Local newspapers need immediate help or they could go extinct.

In the natural word, there are two common paths to extinction. One is slow decline over decades, centuries or millennia. The world changes, and a species doesn’t keep up. The other is sudden disaster. Giant meteor meets dinosaurs. The paths aren’t mutually exclusive. Unexpected catastrophe can become the final nudge into oblivion for a species softened by long-term decline.

Newspapers are at that crossroad. For the past 20 years, the rise of the internet spurred dwindling advertising revenue and declining subscriber numbers put newspapers on the path toward eventual extinction. Then the pandemic hit with an economic crash, and slow decline became imminent peril.

Local newspapers are fundamental to democracy and civic life, yet no viable alternative is ready to replace them. Online news sites too often are partisan talking-point machines in disguise. Citizen journalists are amateurs who also are driven by agendas and personal passion for particular issues. If the in-depth, community-focused news is to survive, newspapers must evolve. But evolution takes time, and that’s in short supply during the current crisis.

Bipartisan support in Congress therefore is growing for a bill that would create some breathing room for newspapers. Washington U.S. Rep. Dan Newhouse, a Republican from Sunnyside, joined Arizona U.S. Rep. Ann Kirkpatrick, a Democrat, to introduce the Local Journalism Sustainability Act (H.R.7640). In just a few short weeks since its introduction, the bill has gained more than two dozen bipartisan co-sponsors, including Washington Reps. Denny Heck, Derek Kilmer and Adam Smith.

The bill would create three tax credits meant to incentivize support for local news.

One tax credit would encourage readers to pay for a print or digital subscription. Subscribers would receive credits worth up to $250 per year to offset a portion of their subscription costs. Not only would that bolster newspaper revenue, it also would lead to more people reading their local news. Let’s face it, when there isn’t a Capitol Hill Organized Protest (CHOP) going on, The New York Times and Wall Street Journal aren’t going to write much about the Seattle City Council, let alone local schools, the state Legislature and other news important to Washingtonians. That’s the job of local newspapers.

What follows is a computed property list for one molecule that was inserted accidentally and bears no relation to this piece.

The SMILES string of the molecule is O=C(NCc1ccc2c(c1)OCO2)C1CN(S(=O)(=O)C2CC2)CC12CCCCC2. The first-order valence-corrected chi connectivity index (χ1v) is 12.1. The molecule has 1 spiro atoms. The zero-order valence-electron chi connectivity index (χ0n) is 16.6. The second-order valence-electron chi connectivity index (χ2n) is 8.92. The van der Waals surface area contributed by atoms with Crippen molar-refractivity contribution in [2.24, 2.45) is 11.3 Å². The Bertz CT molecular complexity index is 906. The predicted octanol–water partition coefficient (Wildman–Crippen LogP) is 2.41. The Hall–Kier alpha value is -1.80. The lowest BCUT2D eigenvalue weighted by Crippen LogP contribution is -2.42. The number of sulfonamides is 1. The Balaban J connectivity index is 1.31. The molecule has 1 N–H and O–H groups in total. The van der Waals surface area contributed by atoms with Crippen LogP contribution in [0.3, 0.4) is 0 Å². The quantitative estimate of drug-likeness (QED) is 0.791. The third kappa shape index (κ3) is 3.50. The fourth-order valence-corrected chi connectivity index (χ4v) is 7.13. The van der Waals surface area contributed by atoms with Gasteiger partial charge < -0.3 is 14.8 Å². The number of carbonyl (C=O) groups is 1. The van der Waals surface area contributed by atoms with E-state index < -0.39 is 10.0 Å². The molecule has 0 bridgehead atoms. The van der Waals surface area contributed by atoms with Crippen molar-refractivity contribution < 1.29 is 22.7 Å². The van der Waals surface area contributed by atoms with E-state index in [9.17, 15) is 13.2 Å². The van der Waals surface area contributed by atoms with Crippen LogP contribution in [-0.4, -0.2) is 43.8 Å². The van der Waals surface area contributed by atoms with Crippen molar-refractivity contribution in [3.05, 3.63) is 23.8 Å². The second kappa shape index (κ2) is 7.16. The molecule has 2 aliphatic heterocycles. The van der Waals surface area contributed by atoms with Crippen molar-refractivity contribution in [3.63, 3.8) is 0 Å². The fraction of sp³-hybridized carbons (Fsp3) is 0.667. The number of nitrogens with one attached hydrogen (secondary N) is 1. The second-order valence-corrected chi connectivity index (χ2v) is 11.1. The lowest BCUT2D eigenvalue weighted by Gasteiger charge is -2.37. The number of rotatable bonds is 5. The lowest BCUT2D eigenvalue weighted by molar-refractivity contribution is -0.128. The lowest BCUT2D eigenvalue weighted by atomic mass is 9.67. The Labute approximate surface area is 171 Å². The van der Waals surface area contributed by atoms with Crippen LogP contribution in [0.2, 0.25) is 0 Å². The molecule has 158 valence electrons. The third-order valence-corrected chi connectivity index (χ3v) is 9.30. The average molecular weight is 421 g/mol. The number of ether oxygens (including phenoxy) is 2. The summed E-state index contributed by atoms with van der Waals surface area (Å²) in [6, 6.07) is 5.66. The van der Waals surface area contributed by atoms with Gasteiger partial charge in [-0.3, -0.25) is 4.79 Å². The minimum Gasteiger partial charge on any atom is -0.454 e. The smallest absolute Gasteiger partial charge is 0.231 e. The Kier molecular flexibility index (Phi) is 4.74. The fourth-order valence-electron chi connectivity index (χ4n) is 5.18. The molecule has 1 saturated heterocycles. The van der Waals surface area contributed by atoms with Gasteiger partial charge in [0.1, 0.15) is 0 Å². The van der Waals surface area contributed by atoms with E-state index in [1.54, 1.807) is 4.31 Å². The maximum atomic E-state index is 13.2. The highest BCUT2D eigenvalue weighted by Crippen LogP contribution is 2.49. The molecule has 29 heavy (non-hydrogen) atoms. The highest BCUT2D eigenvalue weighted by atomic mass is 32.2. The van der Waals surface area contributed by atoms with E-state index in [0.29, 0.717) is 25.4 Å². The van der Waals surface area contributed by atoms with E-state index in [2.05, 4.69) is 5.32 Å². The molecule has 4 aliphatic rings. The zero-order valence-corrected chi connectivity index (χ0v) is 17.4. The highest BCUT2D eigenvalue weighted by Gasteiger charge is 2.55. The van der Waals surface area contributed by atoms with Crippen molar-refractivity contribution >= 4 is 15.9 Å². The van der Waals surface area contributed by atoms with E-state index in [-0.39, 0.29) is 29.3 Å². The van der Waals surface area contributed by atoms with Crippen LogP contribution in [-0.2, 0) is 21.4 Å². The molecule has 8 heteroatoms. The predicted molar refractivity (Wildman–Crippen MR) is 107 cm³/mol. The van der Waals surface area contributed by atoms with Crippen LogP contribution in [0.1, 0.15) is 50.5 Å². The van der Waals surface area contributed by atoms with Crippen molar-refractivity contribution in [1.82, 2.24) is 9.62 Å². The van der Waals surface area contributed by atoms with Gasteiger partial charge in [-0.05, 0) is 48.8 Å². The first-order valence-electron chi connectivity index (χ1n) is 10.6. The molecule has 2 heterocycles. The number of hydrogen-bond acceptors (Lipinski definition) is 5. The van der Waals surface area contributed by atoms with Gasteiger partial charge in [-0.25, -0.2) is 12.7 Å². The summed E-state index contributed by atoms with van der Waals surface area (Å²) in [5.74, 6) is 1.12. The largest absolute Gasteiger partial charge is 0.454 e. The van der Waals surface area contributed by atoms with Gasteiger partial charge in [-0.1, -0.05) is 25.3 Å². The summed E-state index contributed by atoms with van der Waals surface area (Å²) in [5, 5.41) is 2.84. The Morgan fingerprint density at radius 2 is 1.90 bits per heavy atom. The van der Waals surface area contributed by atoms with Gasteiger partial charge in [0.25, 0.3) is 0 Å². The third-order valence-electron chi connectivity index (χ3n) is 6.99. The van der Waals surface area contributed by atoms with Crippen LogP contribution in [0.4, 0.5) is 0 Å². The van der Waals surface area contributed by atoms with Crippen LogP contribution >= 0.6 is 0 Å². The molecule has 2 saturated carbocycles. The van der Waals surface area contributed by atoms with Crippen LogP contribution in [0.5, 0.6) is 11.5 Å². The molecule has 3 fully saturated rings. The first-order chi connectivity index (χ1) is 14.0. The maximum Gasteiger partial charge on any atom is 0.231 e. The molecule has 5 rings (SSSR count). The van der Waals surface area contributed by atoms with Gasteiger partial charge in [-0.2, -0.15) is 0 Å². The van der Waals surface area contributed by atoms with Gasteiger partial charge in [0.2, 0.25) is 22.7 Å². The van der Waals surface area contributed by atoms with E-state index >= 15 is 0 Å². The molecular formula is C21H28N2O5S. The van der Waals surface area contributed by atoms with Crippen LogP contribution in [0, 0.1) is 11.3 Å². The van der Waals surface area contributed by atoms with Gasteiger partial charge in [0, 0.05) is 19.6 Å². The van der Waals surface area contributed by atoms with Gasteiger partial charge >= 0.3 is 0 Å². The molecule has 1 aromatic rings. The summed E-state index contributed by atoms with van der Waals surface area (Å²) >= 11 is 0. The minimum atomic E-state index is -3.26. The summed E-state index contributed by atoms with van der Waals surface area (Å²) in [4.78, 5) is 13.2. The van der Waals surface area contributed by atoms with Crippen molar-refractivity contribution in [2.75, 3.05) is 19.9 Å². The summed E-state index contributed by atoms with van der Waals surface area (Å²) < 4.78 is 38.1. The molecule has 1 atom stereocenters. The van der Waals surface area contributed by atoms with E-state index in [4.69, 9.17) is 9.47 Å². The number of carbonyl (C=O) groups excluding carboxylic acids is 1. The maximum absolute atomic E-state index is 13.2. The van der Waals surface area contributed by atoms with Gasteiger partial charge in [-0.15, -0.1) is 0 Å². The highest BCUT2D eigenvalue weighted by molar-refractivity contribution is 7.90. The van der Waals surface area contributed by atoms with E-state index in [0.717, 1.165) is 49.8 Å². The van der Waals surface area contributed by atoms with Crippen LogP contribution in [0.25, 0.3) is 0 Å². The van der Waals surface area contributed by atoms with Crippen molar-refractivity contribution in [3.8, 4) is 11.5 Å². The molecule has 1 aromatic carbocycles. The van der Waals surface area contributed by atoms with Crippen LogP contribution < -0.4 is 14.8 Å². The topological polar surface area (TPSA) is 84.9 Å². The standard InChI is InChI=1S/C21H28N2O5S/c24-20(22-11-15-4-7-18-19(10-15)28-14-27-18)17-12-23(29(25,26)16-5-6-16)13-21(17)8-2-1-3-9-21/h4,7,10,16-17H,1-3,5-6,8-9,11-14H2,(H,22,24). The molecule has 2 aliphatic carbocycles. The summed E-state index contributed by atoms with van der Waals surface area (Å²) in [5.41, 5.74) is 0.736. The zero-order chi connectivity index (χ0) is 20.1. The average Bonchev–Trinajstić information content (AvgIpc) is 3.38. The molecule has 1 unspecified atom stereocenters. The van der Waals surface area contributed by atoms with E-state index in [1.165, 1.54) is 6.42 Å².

The second tax credit would encourage advertising in local newspapers as well as on local radio and television stations. Small- and medium-sized businesses could receive credits worth up to $5,000 in the first year and $2,500 in each of the next four years. That would boost not just the newspapers, but also struggling local businesses. The more they can spread the word about what they offer, the better the chance they can compete.

The third tax credit would go to local newspapers to offset a portion of journalists’ salaries. Think of it as an augmented Paycheck Protection Program (PPP) that keeps professional reporters covering important local stories.

All of the credits would expire after a few years. They would be a brief reprieve while newspapers develop bigger strategic changes to make the industry viable. (We’ll look at possible ways to do that in future articles.)

Government aid is not without danger. Whenever government money is involved, there’s risk that it will bring government control. Newhouse’s bill is free from mandates about content and coverage. Nevertheless, in an environment in which “fake news” is a rallying cry and partisan scrutiny of the press is rampant, the public must remain vigilant that the free press remains free.

It can be done. At the founding of the nation, the federal government supported newspapers without interfering in their operation. Back then, it was with low-cost distribution through the U.S. Postal Service. Today it’s tax credits. Tomorrow it could be something else entirely.

This isn’t even the first modern, no-strings intervention by the federal government. In 1970, President Richard Nixon signed the Newspaper Preservation Act that allowed joint operating agreements between competing newspapers in the same market. Longtime readers might recall that The Seattle Times and the Seattle Post-Intelligencer operated under such an agreement for years. Again, the federal government acted but did not imperil the free press.

If Congress doesn’t pass the Local Journalism Sustainability Act or something similar, many more newspapers could stop publishing or be gobbled up by hedge funds by this time next year.

Fortunately, this is an election year, so lawmakers at least pretend to listen to constituents. Tell them that the local free press matters.